Gambling Addiction

Gambling addiction, also known as compulsive gambling, is a type of impulse-control disorder. Compulsive gamblers can’t control the impulse to gamble nor their thoughts about gambling, even when they know their gambling is hurting themselves or their loved ones.

“To heal an addiction, you first need to recognize the destructive patterns of conditioned behavior that are dominating your life. When you’re caught in a maze, you may not be able to find your way out if you wander aimlessly around the web. The best way to escape is to find a new perspective outside and above the entrapment you unknowingly created.” – Deepak Chopra

Signs and Symptoms of Problem Gambling

Gambling addiction is sometimes referred to as the “hidden illness” because there are no obvious physical signs or symptoms like there are in drug or alcohol addiction. Problem gamblers typically deny or minimize the problem and go to great lengths to hide their gambling. For example, problem gamblers often withdraw from their loved ones, sneak around, and lie about where they’ve been and what they’ve been doing.
Unpleasant feelings such as stress, depression, loneliness, fear, and anxiety can trigger compulsive gambling or worsen the problem. After a stressful day at work, an argument with a spouse or coworker, or as a way to avoid more time spent alone, an evening at the track or the casino can seem like a fun, exciting way to unwind and socialize. Gambling may provide temporary relief from or the avoidance of uncomfortable emotions, however, without the ability to control the behavior, the detrimental effects and financial difficulty resulting in compulsive gambling only serves to create further anxiety, stress and overwhelming emotions.

Relieving Unpleasant and Overwhelming Feelings without Gambling

For many people, an important aspect of quitting gambling is finding alternate ways to handle these difficult feelings without engaging in this compulsive behavior. Even when gambling is no longer a part of one’s life, the painful and unpleasant feelings that may have prompted the individual to gamble in the past will still remain. So, it’s worth spending some time thinking about the different ways to deal with stressful situations and the daily irritations that would normally trigger a gambling binge. Healthier and far less expensive ways to keep unpleasant feelings in check may include exercising, meditating, spending time with friends, taking up new hobbies, or exploring relaxation techniques.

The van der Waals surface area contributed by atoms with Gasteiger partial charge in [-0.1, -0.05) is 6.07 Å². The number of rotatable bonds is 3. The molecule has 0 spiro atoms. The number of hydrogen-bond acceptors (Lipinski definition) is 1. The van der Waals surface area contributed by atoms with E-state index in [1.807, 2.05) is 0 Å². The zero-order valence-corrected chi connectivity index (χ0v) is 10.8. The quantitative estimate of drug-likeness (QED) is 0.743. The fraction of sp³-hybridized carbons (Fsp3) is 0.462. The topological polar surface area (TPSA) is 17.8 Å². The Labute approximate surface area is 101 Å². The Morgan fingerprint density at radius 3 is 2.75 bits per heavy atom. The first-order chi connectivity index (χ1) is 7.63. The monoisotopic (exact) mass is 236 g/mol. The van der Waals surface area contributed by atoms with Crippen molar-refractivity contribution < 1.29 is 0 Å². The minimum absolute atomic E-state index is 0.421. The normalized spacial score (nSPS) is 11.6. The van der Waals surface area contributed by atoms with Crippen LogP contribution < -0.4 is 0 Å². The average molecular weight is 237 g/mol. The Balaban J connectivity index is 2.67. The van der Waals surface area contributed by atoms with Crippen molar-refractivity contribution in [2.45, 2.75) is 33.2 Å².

Maintaining recovery from problem gambling or gambling addiction mainly depends on the reasons why a person chooses to gamble in the first place. Root causes that can trigger this behavior can remain long after the gambler has stopped. It is also possible that an individual may not be able to stop gambling until the root causes are addressed. In either situation, engaging a professional therapist may be required to achieve wholeness and contentment.
To assist in the recovery process, there are alternative behaviors that can substitute for compulsive gambling:

Reasons for GamblingSample Substitute Behaviours
To provide excitement, get rush of adrenalineTake up a sport or a challenging hobby, such as mountain biking, rock climbing, or Go-kart racing.
To be more social, overcome shyness or isolationWork with a counsellor, take a public speaking class, join a social group, connect with family and friends, volunteer, or find new friends.
Boredom or lonelinessEngage in something you’re passionate about such as art, music, sports, or books and find others with the same interests.
To relax after a stressful dayAs little as 15 minutes of daily exercise can relieve stress. Other stress relievers are; getting a massage, deep breathing, and regular meditation.
To solve money problemsThe odds are always stacked against you, so it’s far better to seek help with debts from a credit counsellor.